Welch and his cohorts have denounced what they consider attacks on “traditional” marriage. But this amusing and informative video from writer and commentator Matt Baume does a good job explaining just what “traditional” marriage has meant in human history. It appears not to mean what Welch thinks it does.

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One of the most remarkable outcomes of the 2015 session of the Texas Legislature is the complete failure of the broadest legislative assault on the lesbian, gay, bisexual and transgender (LGBT) community anywhere in the country. It’s so remarkable in large part because Texas is deeply red state in which religious-right/tea party activists make up a powerful part of the Republican Party’s base.

Moreover, consider that while anti-LGBT discrimination bills were failing in the Texas Legislature, they were passing in other states. For example, North Carolina’s lawmakers are on the verge of allowing public officials to refuse to issue marriage licenses to any couple whose relationship violates that official’s religion beliefs. Lawmakers in Alabama are getting closer to scrapping marriage licenses altogether — for everyone. They would force couples to enter into a contract and file it at the local courthouse. This process could create new obstacles for same-sex couples even if the Supreme Court rules they have the constitutional right to marry.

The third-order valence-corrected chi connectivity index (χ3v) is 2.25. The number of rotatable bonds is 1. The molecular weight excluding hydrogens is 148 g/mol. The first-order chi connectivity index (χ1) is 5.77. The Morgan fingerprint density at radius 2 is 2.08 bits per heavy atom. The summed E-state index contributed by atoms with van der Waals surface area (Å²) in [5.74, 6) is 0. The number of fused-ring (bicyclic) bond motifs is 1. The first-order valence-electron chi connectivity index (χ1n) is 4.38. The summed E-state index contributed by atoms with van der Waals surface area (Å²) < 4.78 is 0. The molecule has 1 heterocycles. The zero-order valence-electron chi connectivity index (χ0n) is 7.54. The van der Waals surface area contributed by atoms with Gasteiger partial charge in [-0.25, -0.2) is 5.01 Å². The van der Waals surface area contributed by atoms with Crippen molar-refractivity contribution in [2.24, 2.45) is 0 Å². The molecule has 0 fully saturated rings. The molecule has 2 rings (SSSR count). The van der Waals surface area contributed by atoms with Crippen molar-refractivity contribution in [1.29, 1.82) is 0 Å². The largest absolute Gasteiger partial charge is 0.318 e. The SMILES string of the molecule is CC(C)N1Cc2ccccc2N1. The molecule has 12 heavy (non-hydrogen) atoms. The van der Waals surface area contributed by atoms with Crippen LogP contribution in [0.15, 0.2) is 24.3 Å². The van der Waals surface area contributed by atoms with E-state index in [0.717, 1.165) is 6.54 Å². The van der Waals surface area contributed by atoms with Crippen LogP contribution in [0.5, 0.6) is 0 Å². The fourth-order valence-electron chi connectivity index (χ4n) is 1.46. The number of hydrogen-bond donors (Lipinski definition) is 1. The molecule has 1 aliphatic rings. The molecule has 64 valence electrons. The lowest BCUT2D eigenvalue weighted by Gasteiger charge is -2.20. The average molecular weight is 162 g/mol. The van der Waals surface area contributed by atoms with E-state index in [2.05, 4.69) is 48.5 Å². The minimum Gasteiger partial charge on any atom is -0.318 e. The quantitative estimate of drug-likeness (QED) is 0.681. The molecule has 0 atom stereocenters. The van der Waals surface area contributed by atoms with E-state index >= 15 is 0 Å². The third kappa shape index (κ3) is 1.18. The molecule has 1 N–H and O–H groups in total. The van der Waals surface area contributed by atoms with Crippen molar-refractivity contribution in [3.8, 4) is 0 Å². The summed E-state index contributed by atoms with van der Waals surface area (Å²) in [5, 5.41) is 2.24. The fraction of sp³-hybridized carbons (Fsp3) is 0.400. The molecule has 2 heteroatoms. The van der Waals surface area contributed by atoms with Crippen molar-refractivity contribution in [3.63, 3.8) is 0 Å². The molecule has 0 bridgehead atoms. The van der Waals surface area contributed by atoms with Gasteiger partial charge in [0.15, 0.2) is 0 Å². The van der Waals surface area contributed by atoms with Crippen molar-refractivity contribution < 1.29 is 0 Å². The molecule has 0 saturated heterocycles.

Following last November’s elections, religious-right and tea party groups in Texas confidently prepared their campaign to enshrine in state law discrimination against LGBT people in a wide range of areas, including marriage and public services. When the Texas Legislature convened in January, observers worried were that many… Read More